Home Page About Us Contribute

K&N Automotive Air Intakes

LuckyBug LifeStyle



Tweets by @CrittendenAuto










Bentley 4¼ Litre

American Government Special Collections Reference Desk

4¼ Litre
Vehicle Model

Topic Navigation
Wikipedia: Bentley 3.5 Litre

Page Sections
History
Images
A car produced by Bentley.


History

The following section is an excerpt from Wikipedia's Bentley 3.5 Litre page on 26 July 2016, text available via the Creative Commons Attribution-ShareAlike 3.0 Unported License.

The Bentley 3½ Litre (later enlarged to 4¼ Litre) was presented to the public in September 1933, shortly after the death of Henry Royce, and was the first new Bentley model following Rolls-Royce's acquisition of the Bentley brand in 1931.

Bentley sold only the drivable bare rolling chassis with engine and gearbox, scuttle and radiator, ready for coachbuilders to construct on it a body to the buyer's requirements. Many distributors ordered their preferred bodies as showroom stock to enable them to stock finished cars ready for immediate sale.

Bentleys of this era are known as Derby Bentleys because they were built in the Rolls-Royce factory located in Derby, England. Those of Bentley's previous independent era are Cricklewood Bentleys.

Chassis series A to F were 3½ Litre cars; G to L (excluding I) were 4¼ Litres, and the M series was the 4¼ Litre Overdrive chassis. Each series consisted of 100 chassis numbers, either odd or even. The numbers 13 and 113 in each series were not used, to avoid upsetting superstitious customers.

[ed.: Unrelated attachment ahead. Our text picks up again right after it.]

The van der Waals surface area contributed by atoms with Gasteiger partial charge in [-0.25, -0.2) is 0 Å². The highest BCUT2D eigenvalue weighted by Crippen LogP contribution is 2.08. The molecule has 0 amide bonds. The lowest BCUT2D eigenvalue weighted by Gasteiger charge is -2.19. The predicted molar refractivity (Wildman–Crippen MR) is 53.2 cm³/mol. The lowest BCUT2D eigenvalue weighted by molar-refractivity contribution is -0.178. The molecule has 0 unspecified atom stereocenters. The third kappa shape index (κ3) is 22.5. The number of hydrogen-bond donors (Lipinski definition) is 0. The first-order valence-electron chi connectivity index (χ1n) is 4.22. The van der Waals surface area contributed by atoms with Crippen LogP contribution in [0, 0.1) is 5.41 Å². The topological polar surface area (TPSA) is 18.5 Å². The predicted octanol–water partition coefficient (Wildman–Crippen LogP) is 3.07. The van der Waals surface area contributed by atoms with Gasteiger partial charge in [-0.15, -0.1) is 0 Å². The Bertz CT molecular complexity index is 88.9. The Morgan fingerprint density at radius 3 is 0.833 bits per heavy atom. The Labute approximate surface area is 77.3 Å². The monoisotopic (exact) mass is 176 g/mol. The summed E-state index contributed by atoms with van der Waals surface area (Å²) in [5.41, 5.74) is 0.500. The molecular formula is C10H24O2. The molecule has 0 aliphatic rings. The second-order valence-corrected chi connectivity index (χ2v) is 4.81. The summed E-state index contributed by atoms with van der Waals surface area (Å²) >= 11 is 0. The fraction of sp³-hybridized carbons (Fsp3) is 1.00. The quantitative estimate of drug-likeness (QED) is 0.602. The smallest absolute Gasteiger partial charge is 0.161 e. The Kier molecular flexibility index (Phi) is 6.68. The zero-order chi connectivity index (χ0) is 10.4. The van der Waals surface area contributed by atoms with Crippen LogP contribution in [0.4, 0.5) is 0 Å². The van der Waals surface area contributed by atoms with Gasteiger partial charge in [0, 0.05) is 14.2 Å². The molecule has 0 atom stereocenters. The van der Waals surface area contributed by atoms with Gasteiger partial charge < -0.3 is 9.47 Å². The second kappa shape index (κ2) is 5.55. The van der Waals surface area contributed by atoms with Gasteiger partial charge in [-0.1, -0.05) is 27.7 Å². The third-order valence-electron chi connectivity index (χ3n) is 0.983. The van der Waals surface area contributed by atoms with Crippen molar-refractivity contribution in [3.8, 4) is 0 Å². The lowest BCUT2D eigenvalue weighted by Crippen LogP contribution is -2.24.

Beginning in March, 1936, a 4¼ Litre version of the car was offered as replacement for the 3½ Litre, in order to offset the increasing weight of coachwork and maintain the car's sporting image in the face of stiff competition. The engine was bored to 3½ in (88.9 mm) for a total of 4.3 L (4257 cc/259 in³). From 1938 the MR and MX series cars featured Marles steering and an overdrive gearbox. The model was replaced in 1939 by the MkV, but some cars were still finished and delivered during 1940-1941.

1234 4¼ Litre cars were built, with Park Ward remaining the most popular coachbuilder. Many cars were bodied in steel rather than the previous, more expensive, aluminium over ash frame construction.

A Drophead 4¼ Litre was featured as James Bond's car in the 1983 movie Never Say Never Again.


Images

Bentley Vanden Plas - 1939 Bentley 4¼ Litre Bentley Vanden Plas
Artist: Hendrik Mueller
Cars: 1939 Bentley 4¼ Litre
Image courtesy CarArt.us
View "Bentley Vanden Plas" - 1939 Bentley 4¼ Litre - 175KB




Connect with The Crittenden Automotive Library

The Crittenden Automotive Library at Google+ The Crittenden Automotive Library on Facebook The Crittenden Automotive Library on Instagram The Crittenden Automotive Library at The Internet Archive The Crittenden Automotive Library on Pinterest The Crittenden Automotive Library on Twitter The Crittenden Automotive Library on Tumblr  
 
 


The Crittenden Automotive Library

Home Page    About Us    Contribute




By accessing the The Crittenden Automotive Library/CarsAndRacingStuff.com, you signify your agreement with the terms and conditions on our Legal Information:  Disclaimers & Privacy Policy page.

To notify The Crittenden Automotive Library of errors, suggest topics, contribute information, make a comment on a page or to ask a question e-mail us.